GUIDELINES FOR THE SCREENING, CARE AND TREATMENT OF PERSONS WITH CHRONIC HEPATITIS C INFECTION POLICY BRIEF

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1 NEW RECOMMENDATIONS IN THE UPDATED WHO GUIDELINES FOR THE SCREENING, CARE AND TREATMENT OF PERSONS WITH CHRONIC HEPATITIS C INFECTION POLICY BRIEF

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3 NEW RECOMMENDATIONS IN THE UPDATED WHO GUIDELINES FOR THE SCREENING, CARE AND TREATMENT OF PERSONS WITH CHRONIC HEPATITIS C INFECTION POLICY BRIEF

4 WHO/HIV/ World Health Organization 2016 All rights reserved. Publications of the World Health Organization are available on the WHO website ( int) or can be purchased from WHO Press, World Health Organization, 20 Avenue Appia, 1211 Geneva 27, Switzerland (tel.: ; fax: ; Requests for permission to reproduce or translate WHO publications whether for sale or for non-commercial distribution should be addressed to WHO Press through the WHO website ( copyright_form/en/index.html). The designations employed and the presentation of the material in this publication do not imply the expression of any opinion whatsoever on the part of the World Health Organization concerning the legal status of any country, territory, city or area or of its authorities, or concerning the delimitation of its frontiers or boundaries. Dotted and dashed lines on maps represent approximate border lines for which there may not yet be full agreement. The mention of specific companies or of certain manufacturers products does not imply that they are endorsed or recommended by the World Health Organization in preference to others of a similar nature that are not mentioned. Errors and omissions excepted, the names of proprietary products are distinguished by initial capital letters. All reasonable precautions have been taken by the World Health Organization to verify the information contained in this publication. However, the published material is being distributed without warranty of any kind, either expressed or implied. The responsibility for the interpretation and use of the material lies with the reader. In no event shall the World Health Organization be liable for damages arising from its use. Design and layout: blossoming.it Printed by the WHO Document Production Services, Geneva, Switzerland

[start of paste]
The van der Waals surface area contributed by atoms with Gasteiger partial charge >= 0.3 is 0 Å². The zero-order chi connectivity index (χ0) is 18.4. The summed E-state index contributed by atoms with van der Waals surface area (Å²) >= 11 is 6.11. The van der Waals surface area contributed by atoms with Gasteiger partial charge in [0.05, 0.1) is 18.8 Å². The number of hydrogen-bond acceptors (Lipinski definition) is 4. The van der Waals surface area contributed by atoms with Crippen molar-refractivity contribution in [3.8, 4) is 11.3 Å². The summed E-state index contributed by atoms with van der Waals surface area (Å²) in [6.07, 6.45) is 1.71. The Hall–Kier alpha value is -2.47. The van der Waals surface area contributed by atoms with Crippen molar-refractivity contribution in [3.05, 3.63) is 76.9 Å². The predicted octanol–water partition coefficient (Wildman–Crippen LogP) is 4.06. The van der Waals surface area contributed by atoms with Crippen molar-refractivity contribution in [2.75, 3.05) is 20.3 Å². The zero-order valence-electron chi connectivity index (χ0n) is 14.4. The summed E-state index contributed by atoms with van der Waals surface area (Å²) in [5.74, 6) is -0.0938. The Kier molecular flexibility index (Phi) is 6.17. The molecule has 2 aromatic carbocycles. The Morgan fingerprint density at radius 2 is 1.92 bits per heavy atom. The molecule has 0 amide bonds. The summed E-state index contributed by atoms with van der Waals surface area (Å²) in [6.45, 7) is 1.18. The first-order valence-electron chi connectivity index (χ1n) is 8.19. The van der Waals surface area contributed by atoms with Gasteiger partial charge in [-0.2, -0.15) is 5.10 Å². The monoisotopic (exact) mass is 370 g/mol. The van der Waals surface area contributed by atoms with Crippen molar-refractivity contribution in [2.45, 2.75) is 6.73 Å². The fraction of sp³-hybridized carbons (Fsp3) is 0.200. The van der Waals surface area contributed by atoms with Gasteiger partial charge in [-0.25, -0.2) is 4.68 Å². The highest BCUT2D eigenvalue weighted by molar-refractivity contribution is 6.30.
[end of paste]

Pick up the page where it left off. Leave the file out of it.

5 1 WHY IS WHO UPDATING ITS HEPATITIS C TREATMENT GUIDELINES? Globally, the morbidity and mortality attributable to hepatitis C virus (HCV) infection continues to increase. Approximately persons die each year from HCV-related complications, which include cirrhosis and hepatocellular carcinoma (HCC). HCV infection can be cured by antiviral treatment; however, due to the asymptomatic nature of the disease, most infected persons are unaware of their infection and, for those who are diagnosed, access to treatment remains low in many settings. The World Health Organization (WHO) issued the first Guidelines for the screening, care and treatment of persons with hepatitis C infection in Since then, several new medicines for the treatment of HCV infection have been introduced. Of these, daclatasvir, ledipasvir, and a combination of ombitasvir, paritaprevir and dasabuvir were added to the WHO Model List of Essential Medicines in These medicines are transforming the treatment of HCV, enabling the use of regimens that can be administered orally, are shorter in duration (as short as eight weeks), result in cure rates higher than 90%, and are associated with fewer serious adverse events (SAEs) than the previous interferon-containing regimens. The objectives of these updated WHO Guidelines are to provide evidence-based recommendations for the treatment of persons with hepatitis C infection using, where possible, all-oral combinations of these new medicines, also called direct-acting antivirals (DAAs). The Guidelines also provide recommendations on the preferred regimens based on a patient s HCV genotype and clinical history, and assess the appropriateness of continued use of the existing medicines. The key audience for these guidelines are policy-makers in low- and middle-income countries who formulate country-specific treatment guidelines, and who plan infectious disease treatment programmes and services, in addition to those people responsible for delivering treatment. The Guidelines are appropriate for all countries, including high-income countries.